Things I want to change about my blog:

  • The theme- I either have to spend more time customizing features I want or change themes with more customization options, because as of right now my blog seems very sparse and unappealing
  • The tag cloud- This is probably theme related, but the tag cloud is very cumbersome and (also) unattractive; it detracts from the main content in the middle of the page
  • The blog page- It seems a bit overwhelming, as it is just a continuous, long scroll of blog posts. There is no break-up of the content and it could be better laid out
  • Change the featured header of my blog- I originally picked the sea as my header picture because it related to the eco-criticism concept we touched upon in the class, but I find it less relevant to my website than if I use a picture relating directly to Shakespeare
  • Add extra pictures to my blogs (and possibly the front page with a sliding header); especially non-historical pictures. As of right now I have lots of paintings and historical pictures depicting Shakespeare scenes, but it might be more relatable to the audience if I include modern images that relate to my concepts I have written about

Questions I have:

  • If I have more than one issue with my blog right now, is it better to switch themes or continue to tinker with my current one?
  • How can I change my blog page in order to break up content/organize it better?

Blog Post 6- Titus Andronicus

William Shakespeare’s Titus Andronicus utilizes stark and gruesome descriptions of horror and mayhem, while at the same time employing flowery language and beautiful portrayals of non-human entities, in order to juxtapose normal human agency with something beyond the ordinary. Cohen’s “Eleven Principles of the Elements” argues that readers can look to non-human assemblage to work through difficult texts and subjects; this is exactly what Titus Andronicus does. The text incorporates non-human agency in multiple different instances, including Act II, Scenes II-IV (most notably), Act IV, Scene I, and Act V, Scene III.

In Act II, Titus and the rest of the Romans go hunting with the newly incorporated Goths, including Tamora and her two sons. In this act, a conglomerate of non-human pieces come together to create an assemblage which takes on agency and changes the course of the play. For example, scene II begins this assemblage with the loud ruckus horns and hounds barking, ready to begin the hunt. “And wake the emperor and his lovely bride/And rouse the prince and ring a hunter’s peal/That all the court may echo with the noise” (I.II.—). Here, the noise takes on an agency of its own and does more than just wake everybody in the camp up; it ignites the intense emotions that have been simmering under the surface (seen in previous scenes, including Act I, Scene I, where Chiron and Demetrius argue due to lust). Titus’ line “That all the court may echo with the noise” can be read two ways; although he may mean to just say that the noise is so loud that the whole entire camp can hear it, he inadvertently also states that he hopes the court “echos” the noise the non-human assemblage has created. What seem to be innocuous sounds actually take on their own meaning and power, starting the downwards spiral of murder and mayhem.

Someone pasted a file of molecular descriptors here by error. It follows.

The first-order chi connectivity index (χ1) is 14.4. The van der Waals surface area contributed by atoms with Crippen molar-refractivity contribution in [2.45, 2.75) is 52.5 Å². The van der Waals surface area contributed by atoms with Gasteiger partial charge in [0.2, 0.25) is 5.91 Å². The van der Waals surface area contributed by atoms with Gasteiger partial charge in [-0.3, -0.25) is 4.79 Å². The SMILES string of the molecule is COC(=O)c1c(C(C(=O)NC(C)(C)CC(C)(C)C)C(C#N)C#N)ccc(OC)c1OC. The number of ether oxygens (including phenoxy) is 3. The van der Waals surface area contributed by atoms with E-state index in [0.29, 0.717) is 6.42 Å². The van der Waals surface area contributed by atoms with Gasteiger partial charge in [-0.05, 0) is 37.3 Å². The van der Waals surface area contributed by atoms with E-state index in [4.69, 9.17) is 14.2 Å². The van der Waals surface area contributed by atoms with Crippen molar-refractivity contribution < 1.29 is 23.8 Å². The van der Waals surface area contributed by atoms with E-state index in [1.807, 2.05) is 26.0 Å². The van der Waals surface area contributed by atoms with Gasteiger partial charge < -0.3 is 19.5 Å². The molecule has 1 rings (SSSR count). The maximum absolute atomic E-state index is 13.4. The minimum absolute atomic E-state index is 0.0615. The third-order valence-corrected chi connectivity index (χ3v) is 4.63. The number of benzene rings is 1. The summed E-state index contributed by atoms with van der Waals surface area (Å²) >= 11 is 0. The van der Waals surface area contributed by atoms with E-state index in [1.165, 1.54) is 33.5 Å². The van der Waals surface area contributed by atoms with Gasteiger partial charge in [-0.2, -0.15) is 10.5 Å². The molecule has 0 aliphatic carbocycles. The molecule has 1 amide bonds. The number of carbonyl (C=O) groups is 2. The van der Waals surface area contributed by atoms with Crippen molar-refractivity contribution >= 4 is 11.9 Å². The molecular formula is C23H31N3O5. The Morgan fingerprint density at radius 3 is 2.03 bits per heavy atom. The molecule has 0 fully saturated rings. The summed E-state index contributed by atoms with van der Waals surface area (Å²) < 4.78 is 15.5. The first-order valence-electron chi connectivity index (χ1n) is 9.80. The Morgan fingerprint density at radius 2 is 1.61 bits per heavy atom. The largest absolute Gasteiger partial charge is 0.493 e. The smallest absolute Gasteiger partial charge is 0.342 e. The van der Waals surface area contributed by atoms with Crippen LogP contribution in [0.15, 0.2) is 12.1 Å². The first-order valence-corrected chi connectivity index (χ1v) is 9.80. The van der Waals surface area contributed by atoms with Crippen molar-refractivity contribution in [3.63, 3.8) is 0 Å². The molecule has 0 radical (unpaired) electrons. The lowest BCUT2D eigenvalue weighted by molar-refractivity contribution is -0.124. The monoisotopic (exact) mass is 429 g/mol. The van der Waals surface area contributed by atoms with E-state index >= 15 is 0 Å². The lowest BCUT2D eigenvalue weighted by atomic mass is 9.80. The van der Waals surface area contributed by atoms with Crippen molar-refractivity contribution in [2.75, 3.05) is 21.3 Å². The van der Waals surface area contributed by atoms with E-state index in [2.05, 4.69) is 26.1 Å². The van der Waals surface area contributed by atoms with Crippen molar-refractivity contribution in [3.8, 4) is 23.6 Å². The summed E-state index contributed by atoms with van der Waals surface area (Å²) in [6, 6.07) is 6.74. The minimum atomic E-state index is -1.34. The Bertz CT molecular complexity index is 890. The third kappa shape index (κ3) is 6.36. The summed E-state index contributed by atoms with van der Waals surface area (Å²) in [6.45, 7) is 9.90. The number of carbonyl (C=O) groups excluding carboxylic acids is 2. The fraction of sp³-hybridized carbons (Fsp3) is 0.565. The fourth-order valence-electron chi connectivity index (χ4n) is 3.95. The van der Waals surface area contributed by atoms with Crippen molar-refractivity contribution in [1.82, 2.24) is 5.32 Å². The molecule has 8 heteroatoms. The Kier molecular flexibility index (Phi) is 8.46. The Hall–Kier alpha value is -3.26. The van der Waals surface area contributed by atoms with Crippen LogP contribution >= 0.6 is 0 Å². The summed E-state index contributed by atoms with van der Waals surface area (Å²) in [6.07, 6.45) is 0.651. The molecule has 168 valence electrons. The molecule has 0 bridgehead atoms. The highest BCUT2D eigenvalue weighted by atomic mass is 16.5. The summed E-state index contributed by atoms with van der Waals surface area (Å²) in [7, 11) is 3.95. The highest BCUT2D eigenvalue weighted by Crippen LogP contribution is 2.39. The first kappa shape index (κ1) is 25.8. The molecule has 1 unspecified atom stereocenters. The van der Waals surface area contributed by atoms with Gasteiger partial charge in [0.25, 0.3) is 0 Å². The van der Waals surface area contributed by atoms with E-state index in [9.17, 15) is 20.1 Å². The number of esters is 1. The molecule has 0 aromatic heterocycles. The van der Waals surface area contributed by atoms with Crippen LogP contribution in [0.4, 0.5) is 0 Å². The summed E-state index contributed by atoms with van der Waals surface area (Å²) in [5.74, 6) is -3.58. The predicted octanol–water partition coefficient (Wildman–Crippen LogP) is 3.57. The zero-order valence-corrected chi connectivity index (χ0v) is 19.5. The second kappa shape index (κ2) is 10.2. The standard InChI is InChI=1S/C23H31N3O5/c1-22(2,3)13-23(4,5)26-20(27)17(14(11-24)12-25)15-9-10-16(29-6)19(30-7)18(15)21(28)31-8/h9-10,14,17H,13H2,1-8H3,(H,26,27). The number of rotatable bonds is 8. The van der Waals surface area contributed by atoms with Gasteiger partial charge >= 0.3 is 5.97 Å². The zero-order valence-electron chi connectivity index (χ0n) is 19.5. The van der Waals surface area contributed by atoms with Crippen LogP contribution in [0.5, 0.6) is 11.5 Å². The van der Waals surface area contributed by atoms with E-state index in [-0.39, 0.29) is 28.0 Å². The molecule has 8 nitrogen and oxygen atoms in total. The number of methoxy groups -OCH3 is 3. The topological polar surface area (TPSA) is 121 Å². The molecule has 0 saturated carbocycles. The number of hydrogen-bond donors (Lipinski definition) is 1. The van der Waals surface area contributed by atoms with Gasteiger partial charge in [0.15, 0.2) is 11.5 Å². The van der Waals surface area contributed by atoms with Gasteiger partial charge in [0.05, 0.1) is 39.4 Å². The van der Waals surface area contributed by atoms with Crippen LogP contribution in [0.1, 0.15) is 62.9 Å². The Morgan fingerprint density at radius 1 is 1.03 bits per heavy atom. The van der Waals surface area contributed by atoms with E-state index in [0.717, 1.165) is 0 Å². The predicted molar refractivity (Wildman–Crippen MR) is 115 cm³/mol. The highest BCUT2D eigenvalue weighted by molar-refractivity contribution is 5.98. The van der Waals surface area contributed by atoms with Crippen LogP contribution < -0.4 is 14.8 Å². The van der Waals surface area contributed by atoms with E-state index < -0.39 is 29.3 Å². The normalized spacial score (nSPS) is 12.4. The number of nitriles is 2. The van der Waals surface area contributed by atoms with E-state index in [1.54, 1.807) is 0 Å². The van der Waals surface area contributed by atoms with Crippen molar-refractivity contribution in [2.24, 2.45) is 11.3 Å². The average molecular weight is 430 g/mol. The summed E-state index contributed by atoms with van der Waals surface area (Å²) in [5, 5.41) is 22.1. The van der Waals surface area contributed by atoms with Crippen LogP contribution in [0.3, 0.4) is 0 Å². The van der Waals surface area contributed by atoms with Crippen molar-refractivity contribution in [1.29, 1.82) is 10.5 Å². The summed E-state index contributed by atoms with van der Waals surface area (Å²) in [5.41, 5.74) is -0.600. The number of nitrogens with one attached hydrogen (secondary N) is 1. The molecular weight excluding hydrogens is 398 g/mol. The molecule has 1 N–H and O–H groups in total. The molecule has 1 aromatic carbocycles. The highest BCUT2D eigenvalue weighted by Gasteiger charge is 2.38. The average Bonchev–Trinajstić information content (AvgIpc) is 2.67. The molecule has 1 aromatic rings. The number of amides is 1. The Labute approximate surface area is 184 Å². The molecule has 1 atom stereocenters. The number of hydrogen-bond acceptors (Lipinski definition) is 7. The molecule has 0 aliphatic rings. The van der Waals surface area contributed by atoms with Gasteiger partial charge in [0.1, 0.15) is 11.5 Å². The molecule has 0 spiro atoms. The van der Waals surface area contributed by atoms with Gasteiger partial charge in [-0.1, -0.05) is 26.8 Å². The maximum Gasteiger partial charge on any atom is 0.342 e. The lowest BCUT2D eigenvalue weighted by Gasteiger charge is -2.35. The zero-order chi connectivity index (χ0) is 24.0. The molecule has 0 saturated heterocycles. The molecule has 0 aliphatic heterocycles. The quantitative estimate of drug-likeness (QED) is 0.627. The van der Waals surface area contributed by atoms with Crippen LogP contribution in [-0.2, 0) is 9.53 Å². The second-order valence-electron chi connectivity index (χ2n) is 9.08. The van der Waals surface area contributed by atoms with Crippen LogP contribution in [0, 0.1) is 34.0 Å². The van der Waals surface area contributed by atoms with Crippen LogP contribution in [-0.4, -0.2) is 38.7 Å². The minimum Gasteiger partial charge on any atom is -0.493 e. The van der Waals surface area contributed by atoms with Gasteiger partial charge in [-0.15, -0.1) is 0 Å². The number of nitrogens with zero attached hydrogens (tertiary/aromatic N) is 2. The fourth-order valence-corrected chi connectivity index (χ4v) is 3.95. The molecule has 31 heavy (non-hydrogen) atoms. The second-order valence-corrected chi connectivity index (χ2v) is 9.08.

This assemblage continues in Scene III, where Tamora asks Aaron to sit with her under the trees and ignore the hunt in order to spend time with each other. She states “The snake lies rolled in the cheerful sun/The green leaves quiver with the cooling wind/And make a chequer’d shadow on the ground/Under their sweet shade, Aaron, let us sit” (II.III.—). Here, the forest has taken on a cheerful, positive aura, trying to stop or overthrow the negativity coming from the camp. It is so nice and joyful that even Tamora, who has been bathed in pain and suffering, asks to discontinue her anger in order to enjoy the upbeat assemblage the forest creates. Indeed, according to Cohen, the forest here might even use its assemblage and action to create “ethics of care”; it recognizes the swelling evil coming from the camp’s assembly, and tries to compensate to stop the mayhem from occurring. This positivity might have worked, if Lavinia and Bassanius had not met with Tamora and Aaron. Once the arguing begins, there is no turning back. The forest then rapidly transforms to a place of hope and brightness into darkness; the hole that Chiron and Demetrius make swallows up both the living and the dead. In Scene IV, the assemblage of the forest incorporates Lavinia’s used body into the forest; she becomes inhuman when “stern ungentle hands/Have lopp’d and hew’d and made thy body bare/Of her two branches, those sweet ornaments” (II.IV). Because the elements are already inside of Lavinia (“storied matter”, Cohen), and she has now been changed into a symbolic tree, her pain is incorporated into the forest in order to alleviate her suffering alone, and because the elements are already inside of her (“storied matter”, Cohen).